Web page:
Overhead Squat




By Jim Schmitz

U.S. Olympic Weightlifting Team Coach 1980, 1988 & 1992
Author of Olympic-style Weightlifting for Beginner & Intermediate Weightlifters Manual and DVD

Overhead Squat

I've been doing overhead squats since 1960 and teaching the overhead squat for over 40 years.  My first strength and muscle-building course was Joe Bonomo's Barbell Training Routines, Professional Muscle-Building Power-Plus System, published in 1948.  One of the exercises in his course was the overhead squat (as well as military presses, snatches, cleans and jerks, back squats, front squats, one-arm get-ups, step-ups and many more exercises that are being widely used today).  For years, and even to this day, I have had my lifters do their OHSs (as we call them) on Wednesdays, usually at the end of the workout.  Because it wasn't a favorite exercise, I started calling overhead squats "America's favorite exercise."

The overhead squat is performed with the barbell held over your head with a snatch-width grip (wider than the shoulders by 6" to 8" or more); you squat down to below parallel, stand up and repeat.  Nothing to it, ha-ha! 

I teach the overhead squat by having the barbell on a squat rack set 2" below the shoulders.  Grab the bar with a snatch grip, get under the bar so it is resting on your traps, stand up, step back from the racks, and push press or push jerk the barbell overhead to arm's length with the elbows and knees locked out.  The bar should be over your ears or slightly behind.  Your feet should be approximately shoulder-width apart, or in the position where you catch or receive your snatch, with the toes out slightly.  As with your grip, the width will vary according to the individual.  Squat down slowly and under control to as low as you can go, hopefully with hips below parallel and hamstrings resting on calves, and then stand up to locked knees and arms.  When you've finished the set, lower the bar to your shoulders behind your head, catching the bar on your traps.  For some, this is the worst part of the exercise and takes practice and skill.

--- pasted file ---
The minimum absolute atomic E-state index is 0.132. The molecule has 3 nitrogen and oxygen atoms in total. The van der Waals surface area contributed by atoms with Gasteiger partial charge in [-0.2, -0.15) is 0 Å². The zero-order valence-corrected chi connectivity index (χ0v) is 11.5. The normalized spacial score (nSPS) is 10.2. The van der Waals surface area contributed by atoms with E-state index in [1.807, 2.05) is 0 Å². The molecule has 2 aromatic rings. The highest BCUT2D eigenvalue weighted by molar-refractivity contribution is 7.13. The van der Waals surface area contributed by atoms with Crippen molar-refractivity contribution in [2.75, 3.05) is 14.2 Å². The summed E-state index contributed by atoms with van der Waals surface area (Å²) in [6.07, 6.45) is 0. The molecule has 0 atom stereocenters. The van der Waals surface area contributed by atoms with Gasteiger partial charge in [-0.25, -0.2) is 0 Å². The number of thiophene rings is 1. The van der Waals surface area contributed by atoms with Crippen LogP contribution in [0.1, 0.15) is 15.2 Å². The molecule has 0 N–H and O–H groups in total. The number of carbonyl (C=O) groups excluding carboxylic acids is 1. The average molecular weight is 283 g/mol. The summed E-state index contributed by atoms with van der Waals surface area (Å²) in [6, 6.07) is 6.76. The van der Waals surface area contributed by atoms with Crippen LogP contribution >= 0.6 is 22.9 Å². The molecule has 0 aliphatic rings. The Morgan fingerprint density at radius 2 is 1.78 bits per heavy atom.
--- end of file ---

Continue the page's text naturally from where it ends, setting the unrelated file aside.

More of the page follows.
Another method is to snatch the weight and then do several overhead squats—but obviously you can't do more than you can snatch.

A unique thing about the overhead squat is that you are extending your arms and upper body upward, while you are bending your legs downward; you are going in two different directions, torso and arms up, legs and hips down. This really is hard for some people to do and takes practice, time, persistence, and patience to get it.

Very few people can do a complete overhead squat on their first try. Common flaws are: the elbows will come unlocked while squatting; the barbell will drift too far forward; you will rise up on your toes; you won't be able to squat below parallel; or you will be shaky or wobbly. There will also be a lot of stress on your wrists and shoulders until they get stretched out and used to the movement.